“When I get a little money, I buy books; and if any is left, I buy food and clothes.”— Desiderius Erasmus
Do you ever feel like this? I know I do. I’m a bibliophile and my house is full of books and magazines. Many of them I’ve opened for reference at one time or another. Many of them I’ve read cover to cover. Most of them I have not read at all, but I hope to one day. They had begun to run me out of my office and then we bought Kindles. Ah, the joy of endless storage. I can go through a twenty-five dollar gift certificate in no time flat.
Here’s the thing about my book habit … it knows no genre limitations. I have fiction books of almost all genres, non-fiction books, books for research, writing craft books, books about historical eras, quote books, half a dozen or more dictionaries, including two rhyming dictionaries, a flip dictionary and several thesauruses.
I keep thinking I’ll cull the herd, especially the dictionaries. After all how many versions of a dictionary does one person need? But I can’t bear to part with a single book. After all, who knows when I might need a synonym?
I did the other day when I was writing a poem that referenced heaven and Word’s thesaurus only had paradise, bliss, ecstasy, dreamland, cloud nine and rapture as alternative options. None of those words fit what I needed. So, I hauled out the thesauruses, the rhyming dictionary, and the Merriam Webster in search of the right word. I found it. So, yes, I do need all those books.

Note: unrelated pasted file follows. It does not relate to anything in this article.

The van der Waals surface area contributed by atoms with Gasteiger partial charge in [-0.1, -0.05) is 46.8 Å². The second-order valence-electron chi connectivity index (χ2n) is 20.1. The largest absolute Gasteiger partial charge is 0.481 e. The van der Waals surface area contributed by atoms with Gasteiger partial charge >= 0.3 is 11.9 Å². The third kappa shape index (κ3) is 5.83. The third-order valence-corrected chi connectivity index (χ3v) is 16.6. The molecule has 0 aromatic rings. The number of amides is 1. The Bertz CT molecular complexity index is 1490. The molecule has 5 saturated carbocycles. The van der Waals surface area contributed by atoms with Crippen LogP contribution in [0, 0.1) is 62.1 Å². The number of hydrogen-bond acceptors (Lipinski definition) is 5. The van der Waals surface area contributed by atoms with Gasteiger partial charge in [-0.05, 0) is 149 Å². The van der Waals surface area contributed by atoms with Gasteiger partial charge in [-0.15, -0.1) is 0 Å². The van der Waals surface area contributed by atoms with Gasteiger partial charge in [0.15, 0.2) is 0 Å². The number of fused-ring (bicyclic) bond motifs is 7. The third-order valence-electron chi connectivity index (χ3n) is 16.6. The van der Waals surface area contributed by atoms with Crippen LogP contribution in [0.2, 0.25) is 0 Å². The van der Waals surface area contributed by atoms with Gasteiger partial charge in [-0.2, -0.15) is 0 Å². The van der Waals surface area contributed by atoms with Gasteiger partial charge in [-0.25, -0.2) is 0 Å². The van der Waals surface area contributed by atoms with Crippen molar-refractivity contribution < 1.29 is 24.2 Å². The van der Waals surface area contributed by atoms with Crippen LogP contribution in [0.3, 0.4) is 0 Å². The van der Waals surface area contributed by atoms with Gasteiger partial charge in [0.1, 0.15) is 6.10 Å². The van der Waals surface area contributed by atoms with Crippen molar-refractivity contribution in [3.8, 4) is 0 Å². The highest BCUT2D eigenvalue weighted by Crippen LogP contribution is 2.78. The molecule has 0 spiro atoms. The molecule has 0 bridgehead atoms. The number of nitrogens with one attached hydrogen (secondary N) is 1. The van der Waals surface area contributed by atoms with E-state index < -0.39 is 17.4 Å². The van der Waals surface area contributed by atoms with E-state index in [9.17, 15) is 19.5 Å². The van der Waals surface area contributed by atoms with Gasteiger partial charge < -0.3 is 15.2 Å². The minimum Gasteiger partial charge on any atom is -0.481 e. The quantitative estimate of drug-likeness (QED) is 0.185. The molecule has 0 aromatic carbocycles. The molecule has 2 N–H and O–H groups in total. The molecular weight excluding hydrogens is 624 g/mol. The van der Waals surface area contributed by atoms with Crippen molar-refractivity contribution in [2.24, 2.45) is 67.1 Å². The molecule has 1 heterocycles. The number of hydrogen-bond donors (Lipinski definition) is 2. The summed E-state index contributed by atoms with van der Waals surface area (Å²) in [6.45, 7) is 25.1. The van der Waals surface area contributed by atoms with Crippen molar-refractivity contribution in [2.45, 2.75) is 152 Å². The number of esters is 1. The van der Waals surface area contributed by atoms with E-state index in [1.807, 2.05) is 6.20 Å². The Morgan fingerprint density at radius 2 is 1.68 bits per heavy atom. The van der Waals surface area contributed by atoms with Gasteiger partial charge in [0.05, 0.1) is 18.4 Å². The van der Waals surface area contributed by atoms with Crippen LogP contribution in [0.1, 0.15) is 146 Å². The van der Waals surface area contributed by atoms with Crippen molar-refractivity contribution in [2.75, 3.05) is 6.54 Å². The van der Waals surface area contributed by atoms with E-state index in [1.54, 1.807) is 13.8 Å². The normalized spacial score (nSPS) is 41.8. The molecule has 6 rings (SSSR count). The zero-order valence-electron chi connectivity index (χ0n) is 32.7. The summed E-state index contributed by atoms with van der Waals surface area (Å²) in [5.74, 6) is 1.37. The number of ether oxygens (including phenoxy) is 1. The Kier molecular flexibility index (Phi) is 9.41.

I counted the non-fiction books before starting this blog. I have about 300 non-fiction (writing or research related) books. Just saying that sounds ridiculous and actually embarrasses me. Especially since that doesn’t include my gardening book collection, quilting books, cook books, health-related books, fiction books, or the books in my husband’s office.
With the internet you’d wonder why I would need so many print books in my personal library. But perhaps that’s just why I need them. Because it is my personal library. There’s something about a collection of books that makes me feel richer and smarter. Even if I haven’t read all 300, or maybe I should say 600, from cover to cover.
One thing’s for certain … I’ll never run out of bathroom reading material, even if I live to be 150. Now if I could only keep from putting those ebooks on my Kindle and my phone, I might make some headway in the battle against bibliophilia, and afford some new clothes.
Can you relate to my bibliophilia? If so please comment. I’d like to know I’m not alone in this. How about a peek at my latest sweet romance while you decide?
One date for every medical test—that’s the deal. Allison, however, gets more than she bargains for. She gets a Groom for Mama.
Beverly Walters is dying, and before she goes she has one wish—to find a groom for her daughter. To get the deed done, Mama enlists the dating service of Jack Somerset, Allison’s former boyfriend.
The last thing corporate-climbing Allison wants is a husband. Furious with Mama’s meddling, and a bit more interested in Jack than she wants to admit, Allison agrees to the scheme as long as Mama promises to search for a cure for her terminal illness.
A cross-country trip from Nevada to Ohio ensues, with a string of disastrous dates along the way, as the trio hunts for treatment and A Groom For Mama.